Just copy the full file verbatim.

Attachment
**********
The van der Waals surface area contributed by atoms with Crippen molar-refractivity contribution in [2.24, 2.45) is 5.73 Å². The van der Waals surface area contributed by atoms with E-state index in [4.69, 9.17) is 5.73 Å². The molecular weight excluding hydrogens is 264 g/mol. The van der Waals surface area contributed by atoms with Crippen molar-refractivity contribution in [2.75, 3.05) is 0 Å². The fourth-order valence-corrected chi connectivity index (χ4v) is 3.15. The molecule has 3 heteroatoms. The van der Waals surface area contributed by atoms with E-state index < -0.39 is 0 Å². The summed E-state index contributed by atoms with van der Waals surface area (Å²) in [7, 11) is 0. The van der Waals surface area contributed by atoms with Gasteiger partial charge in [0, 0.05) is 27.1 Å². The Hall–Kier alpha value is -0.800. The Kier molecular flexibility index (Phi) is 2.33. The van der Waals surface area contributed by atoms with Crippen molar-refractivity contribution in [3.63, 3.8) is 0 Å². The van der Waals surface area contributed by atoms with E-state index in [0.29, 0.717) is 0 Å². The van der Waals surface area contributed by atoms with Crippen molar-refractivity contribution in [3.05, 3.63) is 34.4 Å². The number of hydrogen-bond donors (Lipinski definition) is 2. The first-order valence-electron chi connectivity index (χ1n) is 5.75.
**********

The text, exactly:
The van der Waals surface area contributed by atoms with Crippen molar-refractivity contribution in [2.24, 2.45) is 5.73 Å². The van der Waals surface area contributed by atoms with E-state index in [4.69, 9.17) is 5.73 Å². The molecular weight excluding hydrogens is 264 g/mol. The van der Waals surface area contributed by atoms with Crippen molar-refractivity contribution in [2.75, 3.05) is 0 Å². The fourth-order valence-corrected chi connectivity index (χ4v) is 3.15. The molecule has 3 heteroatoms. The van der Waals surface area contributed by atoms with E-state index < -0.39 is 0 Å². The summed E-state index contributed by atoms with van der Waals surface area (Å²) in [7, 11) is 0. The van der Waals surface area contributed by atoms with Gasteiger partial charge in [0, 0.05) is 27.1 Å². The Hall–Kier alpha value is -0.800. The Kier molecular flexibility index (Phi) is 2.33. The van der Waals surface area contributed by atoms with Crippen molar-refractivity contribution in [3.63, 3.8) is 0 Å². The van der Waals surface area contributed by atoms with E-state index in [0.29, 0.717) is 0 Å². The van der Waals surface area contributed by atoms with Crippen molar-refractivity contribution in [3.05, 3.63) is 34.4 Å². The number of hydrogen-bond donors (Lipinski definition) is 2. The first-order valence-electron chi connectivity index (χ1n) is 5.75.